Let's tell the world that the basic care and feeding of ourselves and those we love makes us more like one another than like the broken cultural default all around us. Across the full spectrum of competing dietary priorities, we are really more alike than different. It's as if we were debating who has the best pyramid across a very narrow expanse of common sand, while overlooking the fact that the public is lost somewhere in the dunes, nowhere near any of us, dying.

People truly are dying, prematurely and unnecessarily, for want of knowledge about... our common knowledge. The perennial focus on only the disagreements among us lead much of the public to doubt us all. Any of us doubting the cost of this needs only look around. We are losing. Big Food is winning. People are dying.

We are all more alike than different. But only our differences are on display. If we changed that, our collective credibility could rally the public to the basic theme of healthy living we share, even while allowing for everyone to choose the variant on the theme they like best.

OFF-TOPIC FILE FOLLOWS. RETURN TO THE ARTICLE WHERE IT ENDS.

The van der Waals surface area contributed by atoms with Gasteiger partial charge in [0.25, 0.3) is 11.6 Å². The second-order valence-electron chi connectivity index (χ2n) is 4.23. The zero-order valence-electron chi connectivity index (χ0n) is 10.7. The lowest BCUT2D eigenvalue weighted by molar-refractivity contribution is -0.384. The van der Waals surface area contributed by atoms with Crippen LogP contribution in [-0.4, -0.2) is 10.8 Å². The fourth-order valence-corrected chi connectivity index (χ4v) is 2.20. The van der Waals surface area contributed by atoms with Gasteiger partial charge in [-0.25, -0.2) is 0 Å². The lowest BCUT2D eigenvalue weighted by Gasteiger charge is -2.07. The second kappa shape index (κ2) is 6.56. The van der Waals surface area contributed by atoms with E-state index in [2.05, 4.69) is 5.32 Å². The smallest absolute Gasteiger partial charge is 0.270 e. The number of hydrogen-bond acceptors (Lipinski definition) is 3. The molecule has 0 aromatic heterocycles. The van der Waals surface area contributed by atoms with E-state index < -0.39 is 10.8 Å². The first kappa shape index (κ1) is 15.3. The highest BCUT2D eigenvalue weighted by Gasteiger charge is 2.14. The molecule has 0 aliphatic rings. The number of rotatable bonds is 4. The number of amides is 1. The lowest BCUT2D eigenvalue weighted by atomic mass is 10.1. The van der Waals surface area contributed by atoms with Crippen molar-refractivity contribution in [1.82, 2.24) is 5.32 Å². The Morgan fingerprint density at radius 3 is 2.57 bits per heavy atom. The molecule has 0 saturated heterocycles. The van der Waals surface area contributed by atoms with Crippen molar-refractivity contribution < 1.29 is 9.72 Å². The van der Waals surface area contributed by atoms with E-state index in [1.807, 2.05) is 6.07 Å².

What we know and mostly practice in common is enough to prevent 80 percent of chronic disease and premature death. With differences on dizzying display and commonalities concealed, we have failed to get much of anything done with that knowledge for literal decades. We look on at the blessings of the Blue Zones, born of diverse practices on a common theme -- and all we manage to do here is get blue in the face, shouting into the din.

I say: Enough is enough. I'm betting I'm in excellent company.

If I've won my bet, it's Kumbaya instead of Hula. Grass skirts are optional.

-fin

David L. Katz, MD, MPH, FACPM, FACP cuts a dashing figure in a grass skirt. Those who have seen his version of hula, however, tend to recommend he stick to his day job.

Director, Yale University Prevention Research Center; Griffin Hospital

Editor-in-Chief, Childhood Obesity